I am happy to announce my recent election to the Board of Directors of the Foreign Press Association ("FPA")! I also will be serving as Treasurer for FPA - a role I formerly played at the Queens Legal Services Corporation for a few years, and also for the New York State Bar Association's Corporate Counsel Section (before I eventually served as Chairman for 2016).
Founded in 1918, the Foreign Press Association (“FPA-USA”), is the pre-eminent non-governmental organization representing international journalists in the United States. With members from most regions around the world, the Foreign Press Association offers orientation and networking opportunities; news-making and educational events that bring members together with political, business, and other leaders; and a range of valuable member benefits and services. The Foreign Press Association of the United States partners with corporations, non-profits, national as well as international media organizations, and communications companies on events that meet the needs of its members.
In the modern era of instant gratification and news from major print papers and video networks, as well as a never ending multitude of independent gonzo journalists with an Internet account from all around the world, it might be hard to imagine the need or reason for any organization of foreign journalists. However, there was a time, when few foreign correspondents regularly reported in the Americas, and also when quite frankly, they were not very welcome here by domestic papers, leaders or readers.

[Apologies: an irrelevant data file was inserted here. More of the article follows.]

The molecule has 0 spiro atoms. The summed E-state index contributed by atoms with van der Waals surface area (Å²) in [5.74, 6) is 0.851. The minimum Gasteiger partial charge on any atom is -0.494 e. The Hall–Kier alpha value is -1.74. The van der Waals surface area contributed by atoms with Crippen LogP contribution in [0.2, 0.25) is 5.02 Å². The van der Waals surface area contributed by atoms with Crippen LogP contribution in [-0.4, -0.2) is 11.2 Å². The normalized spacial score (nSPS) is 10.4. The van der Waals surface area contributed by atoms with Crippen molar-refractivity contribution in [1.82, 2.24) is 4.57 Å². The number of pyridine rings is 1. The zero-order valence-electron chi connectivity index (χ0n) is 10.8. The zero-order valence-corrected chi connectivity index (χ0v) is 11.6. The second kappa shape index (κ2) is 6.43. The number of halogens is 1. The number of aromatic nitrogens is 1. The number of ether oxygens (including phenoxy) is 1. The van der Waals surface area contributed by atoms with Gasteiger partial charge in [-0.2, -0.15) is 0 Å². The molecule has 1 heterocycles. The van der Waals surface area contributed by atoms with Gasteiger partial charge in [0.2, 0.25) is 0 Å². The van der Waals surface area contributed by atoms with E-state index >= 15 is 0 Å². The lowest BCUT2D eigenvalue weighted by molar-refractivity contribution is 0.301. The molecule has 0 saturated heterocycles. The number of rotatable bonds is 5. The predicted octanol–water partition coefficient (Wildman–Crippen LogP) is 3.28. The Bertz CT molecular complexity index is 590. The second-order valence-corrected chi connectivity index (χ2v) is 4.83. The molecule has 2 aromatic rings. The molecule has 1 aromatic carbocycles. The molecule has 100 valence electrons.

From our best records, it may be the first official foreign correspondent in the United States was Mr. William Howard Russell, who had checked in to the Willard Hotel, Washington D.C., to cover the tiny American spat known here as the Civil War. Fresh from the Crimean War, Mr. Russel traveled to American battlefields by rented horse or Union troop train, and irregularly filed his stories - by steamboat - back to Britain. Yes, you read that correctly. Until the trans-Atlantic cables were laid (arguably 1866 - the first one laid prior to the Civil War failed shortly after its operation), steamboat (and clipper ships I guess) were the only practical ways of transmitting news across the Pond.
However, it wasn't really until World War I, when President Wilson gathered together foreign correspondents to brief them on American war contributions to Europe, that foreign reporters really began gathering and reporting in the United States. The journalists themselves grouped together in mid-November 1917, and for better contact with the Federal Government formed an organization provisionally called The Association of Foreign Press Correspondents in the United States. When the Great War (to end all wars) ended, so nearly did the FPA, but it after some debate it trundled on, and 100 years later it still going.
The FPA also operates the FPS Scholarship Fund, an affiliate arm, that over the past 24 years - thanks to the generosity of supporting companies - has awarded eighty-eight scholarships to foreign graduate journalists committed to pursuing their master’s level studies in the United States. By providing scholarships to these international graduate journalists, the Foundation positions education as the cornerstone of professional journalism.
I am looking forward to celebrating the 100th anniversary of this worthy organization, and proud to be part of its continuing mission.
For more information, feel free to visit the website: